Chester Bennington’s tragic death reminds us of a deeper problem

Chester Bennington’s tragic death reminds us of a deeper problem

Many music enthusiasts all over the world were very saddened to hear that Chester Bennington, singer of Linkin Park, had committed suicide yesterday.  He was 41-years-old.  The news was confirmed by bandmate Mike Shinoda.  His death comes just two months after the suicide of Chris Cornell (Soundgarden, Audioslave) with whom Bennington was friends and wrote an open letter for.  Yesterday would have also been Cornell’s 53rd birthday.  Tributes have poured in for Bennington with particular attention to his fearlessly honest lyrics that touched so many.

Although Linkin Park initially rose out of the nu-metal wave of the 1990s, they always seemed like a band who stood in their own right.  Their music has left a well-pressed imprint on the music world including notable anthems like ‘Numb’ and ‘In The End’.  A remix of the former was also recorded with Jay-Z.  The group released seven studio albums, sold more than 70 million records globally and have long been held in high regard.

Linkin Park are one of those bands that numerous alternative music fans seem to have some kind of connection to at some point in their lives.  For me personally, I was only a young child when their debut album Hybrid Theory (2000) was released but I discovered it later in my pre-teens.  Being so young, I’d obviously never heard anything like it before.  It was aggressive rock, rap and electronic music all in one.  Bennington’s lyrics were so relatable and undeniably moving.  Looking back, it definitely helped to ignite my later interest in cross-genre music and the way music expresses things that nothing else can.

It’s obvious from Bennington’s lyrics that he went through a lot in life including being abused as a child and long-term drug and alcohol problems.  His lyrics, delivered through his impassioned voice, often contained themes of hopeless despair, frustration and always feeling “one step closer to the edge”.  These are almost universal feelings and as a result Linkin Park’s songs spoke to many on a profoundly personal level.  Their music created an outlet of necessary catharsis for being in a world that always feels like it’s against you.  It helped their fans know that they weren’t alone.

In recent years, there has been report after report stating that men have the highest suicide rates, particularly over aged 30.  Evidence indicates that this is due to the societal standards imposed on men and boys to not show weakness or talk openly about their feelings, leading to their lower likelihood of seeking help.  Organisations like CALM are working to tackle this horrific issue.  It would be insensitive to suggest that toxic masculinity was the only contributing factor to Bennington’s death, but it certainly may have played a part.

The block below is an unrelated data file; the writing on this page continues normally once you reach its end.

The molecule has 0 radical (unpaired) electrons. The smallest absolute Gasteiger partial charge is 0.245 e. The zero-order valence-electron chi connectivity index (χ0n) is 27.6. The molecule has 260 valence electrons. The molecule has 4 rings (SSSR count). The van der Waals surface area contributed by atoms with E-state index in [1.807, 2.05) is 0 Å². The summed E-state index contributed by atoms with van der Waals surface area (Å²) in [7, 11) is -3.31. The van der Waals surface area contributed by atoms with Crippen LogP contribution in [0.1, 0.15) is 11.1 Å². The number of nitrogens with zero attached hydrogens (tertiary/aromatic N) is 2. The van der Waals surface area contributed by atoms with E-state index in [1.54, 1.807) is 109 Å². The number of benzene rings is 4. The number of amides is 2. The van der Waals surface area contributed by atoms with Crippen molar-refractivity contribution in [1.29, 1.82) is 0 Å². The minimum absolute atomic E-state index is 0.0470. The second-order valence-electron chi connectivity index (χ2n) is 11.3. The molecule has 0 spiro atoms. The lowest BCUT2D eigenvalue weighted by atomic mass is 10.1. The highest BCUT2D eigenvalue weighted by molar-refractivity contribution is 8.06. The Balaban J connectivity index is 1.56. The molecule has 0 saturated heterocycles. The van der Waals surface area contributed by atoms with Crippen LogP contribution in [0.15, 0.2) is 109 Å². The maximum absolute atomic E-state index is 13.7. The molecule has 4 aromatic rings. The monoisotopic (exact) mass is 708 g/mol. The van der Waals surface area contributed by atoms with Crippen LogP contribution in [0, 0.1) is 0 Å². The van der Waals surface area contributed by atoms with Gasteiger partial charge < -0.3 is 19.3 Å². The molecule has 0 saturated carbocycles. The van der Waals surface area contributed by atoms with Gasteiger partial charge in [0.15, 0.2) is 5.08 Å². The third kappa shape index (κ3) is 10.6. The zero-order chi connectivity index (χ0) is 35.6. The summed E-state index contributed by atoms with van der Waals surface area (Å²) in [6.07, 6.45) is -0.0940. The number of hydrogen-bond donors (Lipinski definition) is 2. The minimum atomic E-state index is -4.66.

Likewise, the conversation around mental health amongst musicians and creatives has been ever growing. From Stormzy to Lady Gaga, all corners of the music world are affected by mental health issues.  As DJ Broadcast articulately explains, artists can suffer from things like a loss of a sense of self, imposter syndrome, media pressures, amongst many other things.  Being an artist also often means being overworked and underpaid as well as exposing oneself on a personal level.  These factors can create an environment in which artists are dehumanised and undervalued.

Bennington’s death, like Cornell’s and many others before them, makes us think hard about the environment in which people take their own lives and what could have been done to prevent it.  Devastating news like this shouldn’t occur as often as it does.  We all need to work harder to demolish the stigma around all mental health issues and make changes in our daily conversations with friends, family, colleagues and anyone else to make it clear that it is ok to have these problems and seek help. Rest in peace, Chester Bennington.

If you are struggling with mental health issues or want to find out more, we hope the following can help:
CALM (Campaign Against Living Miserably)
Help Musicians UK
Music and Depression Campaign
Music Support
Turn2Me (Free online counselling)

God is in the TV is an online music and culture fanzine founded in Cardiff by the editor Bill Cummings in 2003. GIITTV Bill has developed the site with the aid of a team of sub-editors and writers from across Britain, covering a wide range of music from unsigned and independent artists to major releases.